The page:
Thursday, September 8, 2016

Don't Think Twice

*** out of ****

Despite some rave reviews surrounding Mike Birbiglia’s latest dramedy, Don’t Think Twice, I was a little underwhelmed by its story of success-jealousy in the entertainment world - even if it succeeded in being the kind of truthful work that this artist is so well known for.

It is a good movie, considering that it is lovingly about improvisational comedy – an art that even at its most impressive fails to make me laugh most of the time. Its story follows a team of struggling comic actors, played by Keegan-Michael Key, Gillian Jacobs, Chris Gethard, Kate Micucci, Tami Sagher and Birbiglia.

When one of the team-members hits it big by winning a role on the movie’s version of Saturday Night Live, the group praises its member’s triumph before the inevitable anger and envy begins to tear apart the big friendship they all once shared.

While the movie is not quite as funny as Judd Apatow’s Funny People, a film that dealt with this theme among others, it is comparatively focused and more honest. It is also refreshing to get an R-rated film where adult themes like sex, drug-use, and language are all casually part of the characters’ lives, but not in an explicit or indulgent sense.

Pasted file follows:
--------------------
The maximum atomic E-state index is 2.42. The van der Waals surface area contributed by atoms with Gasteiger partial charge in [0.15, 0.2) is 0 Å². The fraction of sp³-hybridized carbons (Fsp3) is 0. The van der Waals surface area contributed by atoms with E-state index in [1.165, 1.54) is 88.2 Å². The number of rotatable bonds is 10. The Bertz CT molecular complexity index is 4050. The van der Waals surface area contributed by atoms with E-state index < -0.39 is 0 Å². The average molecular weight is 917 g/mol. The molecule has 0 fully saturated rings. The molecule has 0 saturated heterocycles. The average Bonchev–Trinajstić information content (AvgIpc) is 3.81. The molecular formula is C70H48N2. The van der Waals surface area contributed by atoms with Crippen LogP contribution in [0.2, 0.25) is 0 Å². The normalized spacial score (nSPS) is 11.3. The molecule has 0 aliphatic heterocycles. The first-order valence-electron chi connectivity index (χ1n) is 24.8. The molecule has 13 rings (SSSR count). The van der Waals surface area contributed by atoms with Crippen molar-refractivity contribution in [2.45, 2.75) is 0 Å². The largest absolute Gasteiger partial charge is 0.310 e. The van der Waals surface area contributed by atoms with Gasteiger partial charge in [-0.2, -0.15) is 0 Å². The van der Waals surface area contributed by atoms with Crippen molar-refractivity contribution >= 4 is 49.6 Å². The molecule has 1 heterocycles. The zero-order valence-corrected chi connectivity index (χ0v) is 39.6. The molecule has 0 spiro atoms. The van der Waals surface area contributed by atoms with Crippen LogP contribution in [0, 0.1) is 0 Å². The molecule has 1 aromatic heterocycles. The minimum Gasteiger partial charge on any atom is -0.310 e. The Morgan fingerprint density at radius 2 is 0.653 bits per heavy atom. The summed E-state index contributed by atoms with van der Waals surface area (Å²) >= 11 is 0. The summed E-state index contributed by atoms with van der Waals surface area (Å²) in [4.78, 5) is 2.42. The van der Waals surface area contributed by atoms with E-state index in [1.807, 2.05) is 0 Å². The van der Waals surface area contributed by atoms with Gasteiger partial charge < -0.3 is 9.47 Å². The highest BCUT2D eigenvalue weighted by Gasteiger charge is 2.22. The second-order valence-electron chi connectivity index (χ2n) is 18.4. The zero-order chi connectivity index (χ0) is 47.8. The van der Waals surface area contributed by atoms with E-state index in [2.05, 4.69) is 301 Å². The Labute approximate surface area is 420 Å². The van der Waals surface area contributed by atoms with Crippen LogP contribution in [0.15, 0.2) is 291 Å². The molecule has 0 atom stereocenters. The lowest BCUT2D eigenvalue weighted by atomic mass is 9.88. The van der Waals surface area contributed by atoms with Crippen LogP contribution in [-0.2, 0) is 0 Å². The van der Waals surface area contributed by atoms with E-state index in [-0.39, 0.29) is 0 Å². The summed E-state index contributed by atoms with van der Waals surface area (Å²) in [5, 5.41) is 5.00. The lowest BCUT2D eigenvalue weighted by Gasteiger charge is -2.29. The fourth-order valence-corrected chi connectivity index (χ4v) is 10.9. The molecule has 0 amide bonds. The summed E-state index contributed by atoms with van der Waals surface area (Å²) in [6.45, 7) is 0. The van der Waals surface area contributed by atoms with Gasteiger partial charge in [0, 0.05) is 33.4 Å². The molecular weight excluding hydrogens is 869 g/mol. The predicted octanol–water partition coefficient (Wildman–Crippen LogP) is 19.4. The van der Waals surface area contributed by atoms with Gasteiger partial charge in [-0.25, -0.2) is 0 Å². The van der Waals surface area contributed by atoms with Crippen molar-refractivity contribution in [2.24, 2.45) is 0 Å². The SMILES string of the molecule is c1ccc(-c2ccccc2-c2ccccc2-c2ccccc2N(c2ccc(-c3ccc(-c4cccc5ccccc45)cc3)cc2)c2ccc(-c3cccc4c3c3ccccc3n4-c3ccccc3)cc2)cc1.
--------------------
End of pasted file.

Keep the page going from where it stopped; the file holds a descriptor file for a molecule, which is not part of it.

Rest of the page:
Birbiglia doesn’t seem interested in proving that these characters are funny, but he tries selling the love of a theater group like he’s trying to sell a religion. I’m sure there are people who can identify with the notion of a chosen family through the arts.

Maybe despite the film’s fun cast and This American Life-style quirky life observations (the film is produced by Ira Glass), I feel as though I didn’t get to know its characters well enough to care about them. Some of their dramatic confrontations feel like the machinations of conventionally scripted content, which is ironic, given the subject matter.

I recommend this movie for its wisdom and humor, but I am no closer to enjoying improv comedy after having seen it.

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